Thinking of adding a pet to your family? Here are nine reasons to adopt your new best friend.
1. You’ll save a life!
Sadly, its estimated between 4 and 5 million dogs and cats are put to sleep each year in the United States by our city or county run animal “shelters”. Many are healthy, treatable, lovable, adoptable animals.
By adopting from a no-kill humane society, animal shelter or rescue, or breed rescue group, you’ll help save the lives of two animals—the pet you adopt and a homeless animal somewhere who can be rescued because of space you helped free up.
2. You’ll feel better
It is a common misconception that animals end up in shelters because they’ve been abused or done something “wrong”. In fact, most animals are given to shelters because of “people reasons,” not because of anything they’ve done. Things like divorce, moving, lack of time or financial constraints are among the most common reasons why pets lose their homes.
3. The Right Pet
More important than color, breed, or size, a pet should match your style of living. A person who lives a sedentary lifestyle and does not like to go running or exercising can find a pet that fits with that lifestyle, and likewise for an active person.
An important distinction between no-kill shelters/rescues and pet stores/breeders is that shelters are not providing their services for profit, and therefore they are more concerned about other factors, such as finding the perfect match between the pet and owner. Because they’ve spent time rescuing them and evaluating them, most shelters know their dogs and cats well. Using various screening methods, they can help you find a dog or cat that fits into your family and lifestyle. For example, they know whether their animals are good with babies and toddlers, are active or more sedentary, independent or just need lots of love.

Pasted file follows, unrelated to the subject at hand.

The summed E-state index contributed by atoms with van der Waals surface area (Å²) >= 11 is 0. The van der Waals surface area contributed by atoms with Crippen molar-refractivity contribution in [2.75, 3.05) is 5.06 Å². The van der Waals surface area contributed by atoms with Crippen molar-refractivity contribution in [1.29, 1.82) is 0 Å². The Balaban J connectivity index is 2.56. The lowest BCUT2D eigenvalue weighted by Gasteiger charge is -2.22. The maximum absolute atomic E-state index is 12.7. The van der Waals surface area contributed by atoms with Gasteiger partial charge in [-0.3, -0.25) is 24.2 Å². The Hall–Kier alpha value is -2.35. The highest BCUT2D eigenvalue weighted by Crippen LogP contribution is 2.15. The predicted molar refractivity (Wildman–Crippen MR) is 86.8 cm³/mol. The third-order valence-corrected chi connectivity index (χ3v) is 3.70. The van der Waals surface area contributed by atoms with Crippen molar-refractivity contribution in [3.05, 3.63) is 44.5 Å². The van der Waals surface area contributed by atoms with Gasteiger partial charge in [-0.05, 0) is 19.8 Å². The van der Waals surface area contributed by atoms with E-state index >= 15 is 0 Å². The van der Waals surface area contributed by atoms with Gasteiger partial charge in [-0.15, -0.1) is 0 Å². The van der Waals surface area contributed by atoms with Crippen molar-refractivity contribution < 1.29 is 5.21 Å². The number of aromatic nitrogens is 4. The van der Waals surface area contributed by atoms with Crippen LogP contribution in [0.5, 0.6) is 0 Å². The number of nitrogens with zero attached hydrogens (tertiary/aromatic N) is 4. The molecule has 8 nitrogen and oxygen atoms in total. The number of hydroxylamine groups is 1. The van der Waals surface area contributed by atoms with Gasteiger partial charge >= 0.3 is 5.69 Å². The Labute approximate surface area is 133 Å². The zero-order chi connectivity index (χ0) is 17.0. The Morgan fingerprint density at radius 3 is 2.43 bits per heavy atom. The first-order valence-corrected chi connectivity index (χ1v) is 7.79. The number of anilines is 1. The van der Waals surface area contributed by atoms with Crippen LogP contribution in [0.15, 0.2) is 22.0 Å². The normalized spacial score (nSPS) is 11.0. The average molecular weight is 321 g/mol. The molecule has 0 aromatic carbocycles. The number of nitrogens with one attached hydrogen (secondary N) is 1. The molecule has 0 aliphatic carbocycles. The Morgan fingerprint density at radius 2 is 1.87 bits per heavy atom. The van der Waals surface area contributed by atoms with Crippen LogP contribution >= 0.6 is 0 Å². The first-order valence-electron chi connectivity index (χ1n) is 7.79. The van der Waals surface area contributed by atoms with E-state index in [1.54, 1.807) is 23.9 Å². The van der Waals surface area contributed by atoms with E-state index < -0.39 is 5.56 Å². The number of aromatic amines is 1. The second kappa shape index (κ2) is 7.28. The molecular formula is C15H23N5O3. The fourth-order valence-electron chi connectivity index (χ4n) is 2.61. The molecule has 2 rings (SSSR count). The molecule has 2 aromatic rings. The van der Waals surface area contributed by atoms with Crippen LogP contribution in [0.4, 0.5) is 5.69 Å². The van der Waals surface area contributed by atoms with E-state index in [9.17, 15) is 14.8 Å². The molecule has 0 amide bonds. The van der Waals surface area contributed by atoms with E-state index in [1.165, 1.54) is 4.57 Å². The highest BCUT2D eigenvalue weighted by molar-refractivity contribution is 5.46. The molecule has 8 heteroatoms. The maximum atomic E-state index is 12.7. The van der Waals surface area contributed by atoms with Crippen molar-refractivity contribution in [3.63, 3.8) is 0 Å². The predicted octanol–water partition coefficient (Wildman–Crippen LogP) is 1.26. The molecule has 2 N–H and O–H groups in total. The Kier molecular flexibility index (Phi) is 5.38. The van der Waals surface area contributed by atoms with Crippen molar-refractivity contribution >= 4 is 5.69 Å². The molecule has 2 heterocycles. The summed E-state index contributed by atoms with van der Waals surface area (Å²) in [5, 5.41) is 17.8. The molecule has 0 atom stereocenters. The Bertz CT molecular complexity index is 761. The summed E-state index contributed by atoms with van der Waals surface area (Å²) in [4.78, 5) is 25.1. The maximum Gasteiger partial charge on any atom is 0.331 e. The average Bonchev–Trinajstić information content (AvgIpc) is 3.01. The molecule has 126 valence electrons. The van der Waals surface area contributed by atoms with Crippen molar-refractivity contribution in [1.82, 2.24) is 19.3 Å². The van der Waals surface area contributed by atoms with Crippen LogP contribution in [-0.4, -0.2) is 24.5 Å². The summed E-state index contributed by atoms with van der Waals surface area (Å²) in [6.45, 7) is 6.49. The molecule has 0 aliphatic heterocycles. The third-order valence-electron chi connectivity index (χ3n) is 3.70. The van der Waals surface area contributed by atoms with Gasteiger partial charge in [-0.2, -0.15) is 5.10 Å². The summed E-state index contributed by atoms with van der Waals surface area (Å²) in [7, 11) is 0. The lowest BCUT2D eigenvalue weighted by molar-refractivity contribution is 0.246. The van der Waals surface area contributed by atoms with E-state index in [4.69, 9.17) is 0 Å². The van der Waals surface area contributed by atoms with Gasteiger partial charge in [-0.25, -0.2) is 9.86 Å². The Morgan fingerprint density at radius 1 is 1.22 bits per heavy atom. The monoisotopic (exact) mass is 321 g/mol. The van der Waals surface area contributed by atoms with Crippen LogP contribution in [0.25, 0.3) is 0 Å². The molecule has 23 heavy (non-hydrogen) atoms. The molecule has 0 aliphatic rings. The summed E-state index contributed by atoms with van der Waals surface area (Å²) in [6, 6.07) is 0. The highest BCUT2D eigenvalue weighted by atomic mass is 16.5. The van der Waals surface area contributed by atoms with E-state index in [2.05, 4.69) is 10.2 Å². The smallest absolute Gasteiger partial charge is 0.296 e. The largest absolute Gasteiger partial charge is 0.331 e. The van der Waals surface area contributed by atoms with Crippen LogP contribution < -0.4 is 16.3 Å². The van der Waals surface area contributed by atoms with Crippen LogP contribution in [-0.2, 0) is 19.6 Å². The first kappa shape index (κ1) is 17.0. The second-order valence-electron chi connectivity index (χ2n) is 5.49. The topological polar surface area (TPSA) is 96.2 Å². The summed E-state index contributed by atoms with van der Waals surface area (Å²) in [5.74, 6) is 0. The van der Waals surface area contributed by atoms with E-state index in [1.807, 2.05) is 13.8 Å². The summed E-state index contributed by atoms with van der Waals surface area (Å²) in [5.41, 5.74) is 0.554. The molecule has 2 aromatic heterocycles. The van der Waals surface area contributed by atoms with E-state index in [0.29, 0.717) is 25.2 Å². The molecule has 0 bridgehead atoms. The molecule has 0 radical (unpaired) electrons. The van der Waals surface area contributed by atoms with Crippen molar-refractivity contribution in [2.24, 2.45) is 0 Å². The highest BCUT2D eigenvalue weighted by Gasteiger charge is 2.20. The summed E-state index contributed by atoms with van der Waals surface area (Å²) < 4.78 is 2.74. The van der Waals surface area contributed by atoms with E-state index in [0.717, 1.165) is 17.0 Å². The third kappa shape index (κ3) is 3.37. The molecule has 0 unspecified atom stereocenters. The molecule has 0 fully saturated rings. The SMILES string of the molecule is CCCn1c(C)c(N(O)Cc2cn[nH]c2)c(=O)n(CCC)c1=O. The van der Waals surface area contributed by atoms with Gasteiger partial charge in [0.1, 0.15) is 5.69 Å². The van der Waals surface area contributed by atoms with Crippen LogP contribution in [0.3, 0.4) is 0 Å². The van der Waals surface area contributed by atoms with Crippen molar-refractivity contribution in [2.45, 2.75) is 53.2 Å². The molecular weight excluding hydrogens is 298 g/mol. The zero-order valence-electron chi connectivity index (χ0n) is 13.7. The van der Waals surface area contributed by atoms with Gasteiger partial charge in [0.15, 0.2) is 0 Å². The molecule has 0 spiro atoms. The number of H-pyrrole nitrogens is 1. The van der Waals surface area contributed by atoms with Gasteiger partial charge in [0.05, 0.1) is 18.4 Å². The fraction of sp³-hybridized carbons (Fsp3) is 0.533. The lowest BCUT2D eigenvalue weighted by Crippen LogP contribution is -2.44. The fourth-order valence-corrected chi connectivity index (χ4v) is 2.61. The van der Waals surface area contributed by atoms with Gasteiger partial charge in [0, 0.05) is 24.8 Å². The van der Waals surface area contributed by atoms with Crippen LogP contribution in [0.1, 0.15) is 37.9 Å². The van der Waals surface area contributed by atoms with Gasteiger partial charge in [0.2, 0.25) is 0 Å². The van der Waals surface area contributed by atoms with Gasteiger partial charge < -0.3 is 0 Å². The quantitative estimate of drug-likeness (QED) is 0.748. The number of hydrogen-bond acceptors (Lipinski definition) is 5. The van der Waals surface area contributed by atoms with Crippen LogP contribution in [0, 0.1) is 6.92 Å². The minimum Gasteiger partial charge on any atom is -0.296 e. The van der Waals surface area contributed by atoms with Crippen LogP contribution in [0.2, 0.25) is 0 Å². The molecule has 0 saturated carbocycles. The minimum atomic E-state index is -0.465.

4. Test Drive a Pet
Since pet ownership can be exciting but daunting at first, many rescues have fostering programs for prospective pet owners. Those who have never owned a pet before can take home an animal and experience the day-to-day situations having a companion animal entails. Afterward, the individual can decide if adoption is right for them or not.
5. Health Concerns/Money Saving
The mixed breed dogs you’ll find at a shelter are less likely to carry the problems of heredity, simply because they’ve come from a larger and more diverse gene pool. With every breed, there is some genetic disorder that is associated with the gene pool in that breed.
Adopting a pet from an animal shelter is much less expensive than buying a pet from a pet store or through other sources
Most shelters examine and give vaccinations to animals when they arrive, and many spay or neuter them before being adopted.
Dog and cat adoption fees often include services like spaying/neutering, vaccinations, a free medical exam, and a microchip. These services are estimated to be around $2,000, but shelters and rescues charge $75 -$200(depending on whether the animal is an adult or a kitten or puppy).
A common myth exists that the only way to get purebred animals is through a breeder. This is not true. People might prefer a purebred dog or cat because of family tradition or personal preference. In that case, no-kill shelters again should be the first option. On average, 25% of dogs in shelters are purebreds.
Breed rescue organizations are yet another option — and a much better one than a breeder — for purebred seekers. These organizations focus on rescuing, a particular breed, and finding homes for the animals.
To certain people, animal shelters, and specifically the term “stray,” conjure up feelings of uneasiness and concerns about the animal’s behavior. A lot of people think there is something inherently wrong with pets in animal shelters or in rescues. Purely for the reason that someone doesn’t want them, something must be wrong with them. The term “stray” is a misnomer. The word ‘stray’ just means that an animal has just strayed from home. The animal was either abandoned or it wandered away and got lost.